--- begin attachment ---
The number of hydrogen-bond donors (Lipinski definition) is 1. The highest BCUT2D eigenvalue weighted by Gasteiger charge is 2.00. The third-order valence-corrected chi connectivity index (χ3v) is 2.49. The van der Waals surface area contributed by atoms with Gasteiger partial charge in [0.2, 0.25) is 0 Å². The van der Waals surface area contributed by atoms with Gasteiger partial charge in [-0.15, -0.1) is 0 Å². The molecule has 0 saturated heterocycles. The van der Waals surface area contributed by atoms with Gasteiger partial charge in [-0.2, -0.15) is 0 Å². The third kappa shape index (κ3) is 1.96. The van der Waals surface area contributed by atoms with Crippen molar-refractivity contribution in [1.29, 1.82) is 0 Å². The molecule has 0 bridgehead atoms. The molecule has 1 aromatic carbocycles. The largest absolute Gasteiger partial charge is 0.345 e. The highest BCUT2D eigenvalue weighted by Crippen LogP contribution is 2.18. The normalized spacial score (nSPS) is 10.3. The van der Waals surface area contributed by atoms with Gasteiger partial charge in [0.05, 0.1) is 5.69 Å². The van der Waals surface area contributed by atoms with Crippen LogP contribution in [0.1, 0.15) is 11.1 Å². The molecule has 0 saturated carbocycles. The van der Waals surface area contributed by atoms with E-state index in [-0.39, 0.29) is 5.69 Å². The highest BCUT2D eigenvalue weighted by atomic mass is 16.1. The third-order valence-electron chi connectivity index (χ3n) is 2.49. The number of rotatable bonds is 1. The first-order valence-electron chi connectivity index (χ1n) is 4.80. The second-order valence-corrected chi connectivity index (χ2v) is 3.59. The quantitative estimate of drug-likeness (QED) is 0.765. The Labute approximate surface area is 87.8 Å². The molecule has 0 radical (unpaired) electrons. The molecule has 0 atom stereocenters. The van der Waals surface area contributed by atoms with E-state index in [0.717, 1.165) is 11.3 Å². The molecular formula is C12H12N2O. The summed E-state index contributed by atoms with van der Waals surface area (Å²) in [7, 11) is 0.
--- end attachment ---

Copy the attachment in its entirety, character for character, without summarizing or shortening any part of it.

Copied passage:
The number of hydrogen-bond donors (Lipinski definition) is 1. The highest BCUT2D eigenvalue weighted by Gasteiger charge is 2.00. The third-order valence-corrected chi connectivity index (χ3v) is 2.49. The van der Waals surface area contributed by atoms with Gasteiger partial charge in [0.2, 0.25) is 0 Å². The van der Waals surface area contributed by atoms with Gasteiger partial charge in [-0.15, -0.1) is 0 Å². The molecule has 0 saturated heterocycles. The van der Waals surface area contributed by atoms with Gasteiger partial charge in [-0.2, -0.15) is 0 Å². The third kappa shape index (κ3) is 1.96. The van der Waals surface area contributed by atoms with Crippen molar-refractivity contribution in [1.29, 1.82) is 0 Å². The molecule has 0 bridgehead atoms. The molecule has 1 aromatic carbocycles. The largest absolute Gasteiger partial charge is 0.345 e. The highest BCUT2D eigenvalue weighted by Crippen LogP contribution is 2.18. The normalized spacial score (nSPS) is 10.3. The van der Waals surface area contributed by atoms with Gasteiger partial charge in [0.05, 0.1) is 5.69 Å². The van der Waals surface area contributed by atoms with Crippen LogP contribution in [0.1, 0.15) is 11.1 Å². The molecule has 0 saturated carbocycles. The van der Waals surface area contributed by atoms with E-state index in [-0.39, 0.29) is 5.69 Å². The highest BCUT2D eigenvalue weighted by atomic mass is 16.1. The third-order valence-electron chi connectivity index (χ3n) is 2.49. The number of rotatable bonds is 1. The first-order valence-electron chi connectivity index (χ1n) is 4.80. The second-order valence-corrected chi connectivity index (χ2v) is 3.59. The quantitative estimate of drug-likeness (QED) is 0.765. The Labute approximate surface area is 87.8 Å². The molecule has 0 radical (unpaired) electrons. The molecule has 0 atom stereocenters. The van der Waals surface area contributed by atoms with E-state index in [0.717, 1.165) is 11.3 Å². The molecular formula is C12H12N2O. The summed E-state index contributed by atoms with van der Waals surface area (Å²) in [7, 11) is 0.